Author(s): Emily A Holt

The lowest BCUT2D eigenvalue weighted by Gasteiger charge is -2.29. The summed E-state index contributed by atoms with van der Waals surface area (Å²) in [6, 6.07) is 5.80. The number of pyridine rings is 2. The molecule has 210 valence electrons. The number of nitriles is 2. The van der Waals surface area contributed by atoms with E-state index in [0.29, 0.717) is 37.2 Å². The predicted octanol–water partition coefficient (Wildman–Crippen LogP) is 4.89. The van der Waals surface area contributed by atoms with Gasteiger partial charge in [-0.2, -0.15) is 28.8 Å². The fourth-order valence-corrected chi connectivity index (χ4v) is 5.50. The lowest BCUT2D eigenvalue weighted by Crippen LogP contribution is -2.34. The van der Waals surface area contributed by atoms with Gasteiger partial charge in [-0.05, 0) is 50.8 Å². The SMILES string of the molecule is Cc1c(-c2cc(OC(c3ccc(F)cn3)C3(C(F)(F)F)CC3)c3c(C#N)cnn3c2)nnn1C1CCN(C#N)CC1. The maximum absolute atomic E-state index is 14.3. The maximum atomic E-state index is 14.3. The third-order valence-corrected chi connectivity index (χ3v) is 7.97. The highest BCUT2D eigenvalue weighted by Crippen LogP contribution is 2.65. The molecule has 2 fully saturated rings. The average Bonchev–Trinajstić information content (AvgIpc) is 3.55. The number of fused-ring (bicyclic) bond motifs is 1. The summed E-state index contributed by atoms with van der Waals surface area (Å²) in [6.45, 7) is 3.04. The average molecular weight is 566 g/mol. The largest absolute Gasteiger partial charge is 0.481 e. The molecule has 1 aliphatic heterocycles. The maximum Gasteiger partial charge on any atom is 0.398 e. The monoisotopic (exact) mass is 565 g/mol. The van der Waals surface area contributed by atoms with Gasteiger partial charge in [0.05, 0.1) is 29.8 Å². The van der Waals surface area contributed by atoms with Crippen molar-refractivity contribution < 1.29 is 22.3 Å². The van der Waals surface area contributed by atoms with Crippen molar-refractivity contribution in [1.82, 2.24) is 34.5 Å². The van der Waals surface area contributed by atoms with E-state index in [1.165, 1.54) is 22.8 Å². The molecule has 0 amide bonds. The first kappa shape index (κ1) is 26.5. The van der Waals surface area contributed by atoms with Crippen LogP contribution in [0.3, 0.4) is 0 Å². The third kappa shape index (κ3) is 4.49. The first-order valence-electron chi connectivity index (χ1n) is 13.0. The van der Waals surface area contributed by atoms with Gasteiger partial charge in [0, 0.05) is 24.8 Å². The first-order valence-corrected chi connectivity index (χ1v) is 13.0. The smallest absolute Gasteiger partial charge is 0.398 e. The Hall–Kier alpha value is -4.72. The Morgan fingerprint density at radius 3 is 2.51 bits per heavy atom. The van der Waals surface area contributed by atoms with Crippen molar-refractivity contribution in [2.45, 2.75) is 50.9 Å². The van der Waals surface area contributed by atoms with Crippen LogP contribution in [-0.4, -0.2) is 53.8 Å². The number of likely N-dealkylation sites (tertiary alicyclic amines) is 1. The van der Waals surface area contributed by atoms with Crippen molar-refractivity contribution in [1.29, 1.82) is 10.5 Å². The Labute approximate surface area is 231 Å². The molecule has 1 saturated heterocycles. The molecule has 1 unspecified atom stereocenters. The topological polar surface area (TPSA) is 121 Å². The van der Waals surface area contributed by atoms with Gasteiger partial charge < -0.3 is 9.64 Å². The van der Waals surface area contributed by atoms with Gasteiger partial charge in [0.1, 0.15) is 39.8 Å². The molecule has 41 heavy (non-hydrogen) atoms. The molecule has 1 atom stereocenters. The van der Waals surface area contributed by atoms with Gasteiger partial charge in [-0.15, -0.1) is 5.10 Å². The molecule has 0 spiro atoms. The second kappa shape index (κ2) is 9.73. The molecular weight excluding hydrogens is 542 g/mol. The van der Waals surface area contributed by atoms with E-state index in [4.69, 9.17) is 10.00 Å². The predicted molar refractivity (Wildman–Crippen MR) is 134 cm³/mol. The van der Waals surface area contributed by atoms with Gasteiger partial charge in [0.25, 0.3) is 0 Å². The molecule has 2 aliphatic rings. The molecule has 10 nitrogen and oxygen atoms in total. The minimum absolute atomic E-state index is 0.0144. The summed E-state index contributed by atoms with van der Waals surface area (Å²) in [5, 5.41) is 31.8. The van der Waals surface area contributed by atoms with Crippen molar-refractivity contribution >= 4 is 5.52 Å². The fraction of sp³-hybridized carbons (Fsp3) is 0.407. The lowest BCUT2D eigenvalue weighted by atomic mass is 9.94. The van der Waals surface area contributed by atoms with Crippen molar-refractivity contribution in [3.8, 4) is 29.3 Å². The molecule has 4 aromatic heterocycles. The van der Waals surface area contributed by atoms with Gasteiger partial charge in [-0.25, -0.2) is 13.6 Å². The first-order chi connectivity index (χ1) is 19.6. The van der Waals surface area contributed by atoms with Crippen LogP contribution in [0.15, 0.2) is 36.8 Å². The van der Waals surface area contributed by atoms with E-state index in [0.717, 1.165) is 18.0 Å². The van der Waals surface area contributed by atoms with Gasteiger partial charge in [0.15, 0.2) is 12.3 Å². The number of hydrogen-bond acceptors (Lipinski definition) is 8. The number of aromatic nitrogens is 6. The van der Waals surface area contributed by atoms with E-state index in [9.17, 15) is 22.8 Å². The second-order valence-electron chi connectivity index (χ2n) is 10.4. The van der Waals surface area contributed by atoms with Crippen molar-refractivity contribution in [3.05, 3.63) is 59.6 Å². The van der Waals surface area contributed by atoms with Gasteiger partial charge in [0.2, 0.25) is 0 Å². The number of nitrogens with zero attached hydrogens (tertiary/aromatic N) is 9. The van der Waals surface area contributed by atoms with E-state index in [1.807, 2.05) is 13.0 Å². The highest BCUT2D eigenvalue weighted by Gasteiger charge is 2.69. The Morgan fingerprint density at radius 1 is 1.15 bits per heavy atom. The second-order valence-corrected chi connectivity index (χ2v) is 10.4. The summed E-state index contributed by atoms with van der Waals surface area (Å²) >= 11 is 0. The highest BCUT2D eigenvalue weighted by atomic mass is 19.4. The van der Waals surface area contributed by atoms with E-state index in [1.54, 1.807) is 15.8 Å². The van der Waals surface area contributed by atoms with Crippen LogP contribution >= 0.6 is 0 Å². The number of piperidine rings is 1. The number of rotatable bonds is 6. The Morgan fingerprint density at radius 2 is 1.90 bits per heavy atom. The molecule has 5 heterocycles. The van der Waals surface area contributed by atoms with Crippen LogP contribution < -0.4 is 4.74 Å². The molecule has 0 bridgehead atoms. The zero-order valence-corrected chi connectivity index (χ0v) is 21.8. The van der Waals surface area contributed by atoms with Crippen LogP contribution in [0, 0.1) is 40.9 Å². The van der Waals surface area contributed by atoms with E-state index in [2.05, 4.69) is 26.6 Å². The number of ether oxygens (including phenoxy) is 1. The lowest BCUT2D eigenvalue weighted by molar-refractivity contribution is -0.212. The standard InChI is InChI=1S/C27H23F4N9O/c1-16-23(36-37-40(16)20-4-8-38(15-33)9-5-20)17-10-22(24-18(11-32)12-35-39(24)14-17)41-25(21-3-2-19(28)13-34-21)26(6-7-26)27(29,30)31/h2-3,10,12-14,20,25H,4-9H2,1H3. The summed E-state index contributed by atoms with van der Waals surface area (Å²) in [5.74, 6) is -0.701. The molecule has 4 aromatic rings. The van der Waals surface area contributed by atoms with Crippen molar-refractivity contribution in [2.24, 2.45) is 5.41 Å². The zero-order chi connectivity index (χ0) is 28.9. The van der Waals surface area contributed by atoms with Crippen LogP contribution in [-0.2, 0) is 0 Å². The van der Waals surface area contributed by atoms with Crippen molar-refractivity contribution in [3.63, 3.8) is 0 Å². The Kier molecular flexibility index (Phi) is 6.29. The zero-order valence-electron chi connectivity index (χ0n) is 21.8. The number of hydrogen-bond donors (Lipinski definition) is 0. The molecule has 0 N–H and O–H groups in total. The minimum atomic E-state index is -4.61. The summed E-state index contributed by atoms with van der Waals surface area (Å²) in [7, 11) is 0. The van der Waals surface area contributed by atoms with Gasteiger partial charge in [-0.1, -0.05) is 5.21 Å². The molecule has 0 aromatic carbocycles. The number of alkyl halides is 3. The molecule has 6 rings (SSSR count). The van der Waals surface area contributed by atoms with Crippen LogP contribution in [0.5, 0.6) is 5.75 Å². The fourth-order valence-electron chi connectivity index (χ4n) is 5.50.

What can the canary in the coal mine tell us? Historically, canaries accompanied coal miners deep underground. Their small lung capacity and unidirectional lung ventilation system made them more vulnerable to small concentrations of carbon monoxide and methane gas than their human companions. As late as 1986, the acute sensitivity of these birds served as a biological indicator of unsafe conditions in underground coal mines in the United Kingdom. Since human health concerns continue to drive the development and application of bioindicators, the loss of ecosystem services (e.g., clean air, drinking water, plant pollinators) has increasingly focused our attention on the health of natural ecosystems. All species (or species assemblages) tolerate a limited range of chemical, physical, and biological conditions, which we can use to evaluate environmental quality. Despite many technological advances, we find ourselves turning to the biota of natural ecosystems to tell us the story of our world.